I need the church that is the body of Christ all over the world – in India, in the USA, in Europe, wherever there is another believer.  I need that believer.  I need the church that is the denomination I belong to, and the denominations I see around me.  I need the church that is the body of Christ assembled in the building in which I preach, as well as those assembled in other similar buildings in our community.  I need the church that is the huge one in the big city, and I need the church that is the tiny one on the ridge overlooking the village of used-to-be.  I need them all – and so do you – because each and every one of them teaches me how to live the “But I tell you . . . ”  I confess that I am a poor, miserable sinner.  I rejoice that Jesus has forgiven my sins!  But I need the Church Indispensable to teach me to be the disciple He calls me to be.

And I think you do to.

Caring for the Shepherds

Jeremiah 23:1-6 – “Woe to the shepherds who are destroying and scattering the sheep of my pasture!” declares the Lord. 2 Therefore this is what the Lord, the God of Israel, says to the shepherds who tend my people: “Because you have scattered my flock and driven them away and have not bestowed care on them, I will bestow punishment on you for the evil you have done,” declares the Lord. 3 “I myself will gather the remnant of my flock out of all the countries where I have driven them and will bring them back to their pasture, where they will be fruitful and increase in number. 4 I will place shepherds over them who will tend them, and they will no longer be afraid or terrified, nor will any be missing, ” declares the Lord.

This is the Old Testament reading for this coming Sunday for many of us.  It’s kind of a warning for us preachers and pastors, isn’t it?  “Woe to the shepherds who are destroying and scattering the sheep of my pasture!”  Kind of makes me want to pull in my head and glance around:  “You talkin’ to me?”  Because here God is upset on behalf of His sheep.  He’s left them under the care of some shepherds, but He’s come to find out His sheep are uncared-for, they are scattered, far away, afraid, terrified, and missing.  He’s steaming, now, and will replace those shepherds with new ones who will care for His flock properly.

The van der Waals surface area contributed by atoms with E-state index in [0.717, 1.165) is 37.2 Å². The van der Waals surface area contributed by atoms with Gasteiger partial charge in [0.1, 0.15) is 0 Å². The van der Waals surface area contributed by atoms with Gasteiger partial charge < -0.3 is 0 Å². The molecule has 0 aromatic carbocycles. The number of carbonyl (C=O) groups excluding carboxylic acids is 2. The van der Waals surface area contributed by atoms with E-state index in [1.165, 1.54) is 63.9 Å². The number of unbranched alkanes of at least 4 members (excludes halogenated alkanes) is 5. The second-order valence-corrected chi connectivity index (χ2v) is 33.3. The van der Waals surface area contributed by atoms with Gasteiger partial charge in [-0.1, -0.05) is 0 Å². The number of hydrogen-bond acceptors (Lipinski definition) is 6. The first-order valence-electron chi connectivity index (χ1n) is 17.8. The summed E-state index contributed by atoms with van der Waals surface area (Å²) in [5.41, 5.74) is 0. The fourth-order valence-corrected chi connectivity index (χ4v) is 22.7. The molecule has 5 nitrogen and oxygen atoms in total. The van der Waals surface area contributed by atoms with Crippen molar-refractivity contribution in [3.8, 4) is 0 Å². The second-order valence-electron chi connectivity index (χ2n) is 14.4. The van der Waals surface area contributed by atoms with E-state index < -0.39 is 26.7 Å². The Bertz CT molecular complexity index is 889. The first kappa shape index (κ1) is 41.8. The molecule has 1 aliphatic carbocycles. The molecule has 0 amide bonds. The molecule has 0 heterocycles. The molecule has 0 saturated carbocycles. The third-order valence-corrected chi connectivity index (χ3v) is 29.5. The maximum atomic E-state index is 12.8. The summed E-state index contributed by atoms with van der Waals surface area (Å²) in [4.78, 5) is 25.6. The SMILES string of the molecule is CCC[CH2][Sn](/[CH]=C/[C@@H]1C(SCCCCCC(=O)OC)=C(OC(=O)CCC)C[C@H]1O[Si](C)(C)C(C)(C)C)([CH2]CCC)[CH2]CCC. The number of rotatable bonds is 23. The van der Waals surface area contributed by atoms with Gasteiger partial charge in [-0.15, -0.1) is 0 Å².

So what if you and I, my brothers and sisters in the ministry, are these new shepherds?  Often we wonder about whether we’ll “do the job well” so we also won’t be replaced.  But we’re not only shepherds but sheep, too.  So as we assume the task and role of shepherding God’s sheep, who tends the shepherds?  Who cares for them?  What if the shepherds themselves are uncared-for, scattered, disconnected, afraid, terrified, or even missing / AWOL?  

Does your administrative structure care for you like a shepherd cares for the flock?  Does it try to provide connection and collection, a place of peace and grace and consolation for the shepherds?  

Do the shepherds around you mostly tend each other without outside help?  Do you have a group of fellow-shepherds that care for one another, lift one another up, create and atmosphere of forgiveness and consolation among yourselves, and speak the precious Gospel to each other frequently?

Or do you mostly go it alone?  Is God’s tending enough for you?  It may well be, and certainly we want to learn to depend on Him to fill all our core longings.  I’m not saying that shepherds should look to other shepherds to fill the longings that only God can fill.  I am suggesting, though, that He provides fellow-shepherds, small groups of pastors, regional conferences, even judicatory officials as vessels of His mercy and grace for your strengthening, refreshment, and care as you go about your work as His shepherds.

Drop me a comment or send me an email to continue this conversation.